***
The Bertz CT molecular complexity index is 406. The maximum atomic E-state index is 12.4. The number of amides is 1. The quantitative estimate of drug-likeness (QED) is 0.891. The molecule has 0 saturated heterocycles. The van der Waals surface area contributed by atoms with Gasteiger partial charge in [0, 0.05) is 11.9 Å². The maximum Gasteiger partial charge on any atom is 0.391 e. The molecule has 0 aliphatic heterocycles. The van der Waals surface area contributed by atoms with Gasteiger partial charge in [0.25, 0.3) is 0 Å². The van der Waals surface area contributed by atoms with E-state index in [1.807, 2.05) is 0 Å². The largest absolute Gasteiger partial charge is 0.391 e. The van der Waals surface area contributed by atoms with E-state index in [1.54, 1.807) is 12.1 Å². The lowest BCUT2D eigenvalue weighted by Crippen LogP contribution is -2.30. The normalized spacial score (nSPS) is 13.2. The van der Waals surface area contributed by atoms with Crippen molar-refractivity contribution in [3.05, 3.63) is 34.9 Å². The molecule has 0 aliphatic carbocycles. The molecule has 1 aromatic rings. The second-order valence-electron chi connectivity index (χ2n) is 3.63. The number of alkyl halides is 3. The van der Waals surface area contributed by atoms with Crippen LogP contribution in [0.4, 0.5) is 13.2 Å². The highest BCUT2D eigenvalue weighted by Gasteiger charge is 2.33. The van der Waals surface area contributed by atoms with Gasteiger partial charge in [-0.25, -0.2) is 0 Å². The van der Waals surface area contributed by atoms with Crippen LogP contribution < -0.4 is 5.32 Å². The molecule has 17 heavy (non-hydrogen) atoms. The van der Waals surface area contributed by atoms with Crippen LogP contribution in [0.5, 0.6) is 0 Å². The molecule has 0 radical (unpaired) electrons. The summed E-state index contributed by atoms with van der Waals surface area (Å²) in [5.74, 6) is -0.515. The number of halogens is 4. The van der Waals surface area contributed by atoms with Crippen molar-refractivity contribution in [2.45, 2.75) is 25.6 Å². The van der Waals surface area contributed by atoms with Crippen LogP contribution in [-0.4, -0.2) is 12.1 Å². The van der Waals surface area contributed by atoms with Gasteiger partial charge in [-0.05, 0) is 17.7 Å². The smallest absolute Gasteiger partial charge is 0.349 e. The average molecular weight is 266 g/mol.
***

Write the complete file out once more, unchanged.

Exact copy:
The Bertz CT molecular complexity index is 406. The maximum atomic E-state index is 12.4. The number of amides is 1. The quantitative estimate of drug-likeness (QED) is 0.891. The molecule has 0 saturated heterocycles. The van der Waals surface area contributed by atoms with Gasteiger partial charge in [0, 0.05) is 11.9 Å². The maximum Gasteiger partial charge on any atom is 0.391 e. The molecule has 0 aliphatic heterocycles. The van der Waals surface area contributed by atoms with Gasteiger partial charge in [0.25, 0.3) is 0 Å². The van der Waals surface area contributed by atoms with E-state index in [1.807, 2.05) is 0 Å². The largest absolute Gasteiger partial charge is 0.391 e. The van der Waals surface area contributed by atoms with E-state index in [1.54, 1.807) is 12.1 Å². The lowest BCUT2D eigenvalue weighted by Crippen LogP contribution is -2.30. The normalized spacial score (nSPS) is 13.2. The van der Waals surface area contributed by atoms with Crippen molar-refractivity contribution in [3.05, 3.63) is 34.9 Å². The molecule has 0 aliphatic carbocycles. The molecule has 1 aromatic rings. The second-order valence-electron chi connectivity index (χ2n) is 3.63. The number of alkyl halides is 3. The van der Waals surface area contributed by atoms with Crippen LogP contribution in [0.4, 0.5) is 13.2 Å². The highest BCUT2D eigenvalue weighted by Gasteiger charge is 2.33. The van der Waals surface area contributed by atoms with Gasteiger partial charge in [-0.25, -0.2) is 0 Å². The van der Waals surface area contributed by atoms with Crippen LogP contribution < -0.4 is 5.32 Å². The molecule has 17 heavy (non-hydrogen) atoms. The van der Waals surface area contributed by atoms with Crippen LogP contribution in [0.5, 0.6) is 0 Å². The molecule has 0 radical (unpaired) electrons. The summed E-state index contributed by atoms with van der Waals surface area (Å²) in [5.74, 6) is -0.515. The number of halogens is 4. The van der Waals surface area contributed by atoms with Crippen molar-refractivity contribution in [2.45, 2.75) is 25.6 Å². The van der Waals surface area contributed by atoms with Crippen LogP contribution in [-0.4, -0.2) is 12.1 Å². The van der Waals surface area contributed by atoms with Gasteiger partial charge in [-0.05, 0) is 17.7 Å². The smallest absolute Gasteiger partial charge is 0.349 e. The average molecular weight is 266 g/mol.